“Vasiliki had no fear. She wanted the ball in her hands for the big plays, and she capitalized,” said Louka’s UNBC teammate Hannah Pudlas. “I think her biggest growth was mental. She was getting more and more attention from opposition, but she was getting more and more mentally tough.”
The growth and historic rise of the Timberwolves continued in 2017-2018, setting new team marks for wins, and qualifying for the Canada West playoffs for a second consecutive season. Louka was again a major factor, setting new UNBC scoring and rebounding records. She put the league on notice, finishing top five in Canada West with 18.2 points, 12.2 rebounds, and 1.1 blocks per game, and earned her first career All-Star nod, being named to the conference’s Second Team. She was also named team MVP, and UNBC Female Athlete of the Year at the conclusion of the season.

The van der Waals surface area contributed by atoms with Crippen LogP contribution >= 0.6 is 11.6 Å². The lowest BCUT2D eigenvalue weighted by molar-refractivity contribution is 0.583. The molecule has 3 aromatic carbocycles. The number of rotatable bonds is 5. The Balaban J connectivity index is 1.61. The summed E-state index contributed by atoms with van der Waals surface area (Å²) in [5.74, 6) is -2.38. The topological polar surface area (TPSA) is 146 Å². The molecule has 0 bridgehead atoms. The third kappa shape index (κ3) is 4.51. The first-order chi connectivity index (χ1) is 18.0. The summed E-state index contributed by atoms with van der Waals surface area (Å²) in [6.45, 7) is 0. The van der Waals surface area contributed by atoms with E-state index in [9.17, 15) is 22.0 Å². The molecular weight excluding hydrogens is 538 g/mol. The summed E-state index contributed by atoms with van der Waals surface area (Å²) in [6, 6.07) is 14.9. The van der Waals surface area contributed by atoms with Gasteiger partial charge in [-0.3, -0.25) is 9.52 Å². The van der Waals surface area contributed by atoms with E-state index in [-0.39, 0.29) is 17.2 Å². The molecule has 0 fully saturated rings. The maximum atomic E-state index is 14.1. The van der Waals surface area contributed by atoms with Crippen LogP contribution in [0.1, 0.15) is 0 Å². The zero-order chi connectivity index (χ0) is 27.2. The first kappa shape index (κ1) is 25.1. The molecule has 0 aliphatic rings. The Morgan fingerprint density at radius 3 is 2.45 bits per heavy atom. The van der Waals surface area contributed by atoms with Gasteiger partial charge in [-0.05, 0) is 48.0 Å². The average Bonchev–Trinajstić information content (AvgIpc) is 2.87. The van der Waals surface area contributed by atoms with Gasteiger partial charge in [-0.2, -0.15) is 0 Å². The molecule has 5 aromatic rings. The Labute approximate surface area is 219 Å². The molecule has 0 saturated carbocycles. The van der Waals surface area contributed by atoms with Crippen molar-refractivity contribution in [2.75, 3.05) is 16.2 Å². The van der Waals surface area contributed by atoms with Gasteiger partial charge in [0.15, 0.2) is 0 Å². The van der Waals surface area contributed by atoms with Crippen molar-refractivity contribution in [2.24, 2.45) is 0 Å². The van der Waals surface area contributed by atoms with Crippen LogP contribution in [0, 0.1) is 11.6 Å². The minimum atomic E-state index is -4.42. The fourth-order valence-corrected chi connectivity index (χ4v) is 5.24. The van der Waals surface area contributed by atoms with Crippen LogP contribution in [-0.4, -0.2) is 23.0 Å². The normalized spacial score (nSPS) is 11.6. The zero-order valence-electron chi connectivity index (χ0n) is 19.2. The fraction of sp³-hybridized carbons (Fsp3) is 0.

“We worked so hard with Vasiliki to continue to develop her skills, but that only works if the player is completely invested,” said Shchepotkin. “Basketball was such a huge part of her life that she spent the time to perfect her skills and driving herself to the highest level. Every year she got better at everything. She was good under the basket, she added a good outside shot, and had good court vision. She was a great teammate.”
In her fifth and final season in green and gold, Louka put the cherry on top of a historic and program-altering career. She led the Timberwolves to its first winning season in history, as she rounded out her game to a near-unassailable level. The forward notched 17.3 points, 12.7 rebounds, 2.9 assists, and 1.1 blocks per game, leading the conference in boards, and her 17 double doubles were third in the history of the conference. In the playoffs, the Timberwolves topped Trinity Western to earn the program’s first CW postseason victory. Louka made more history after the year, becoming the first TWolf female athlete to be named a Canada West First Team All-Star, and earned her third UNBC Female Athlete of the Year.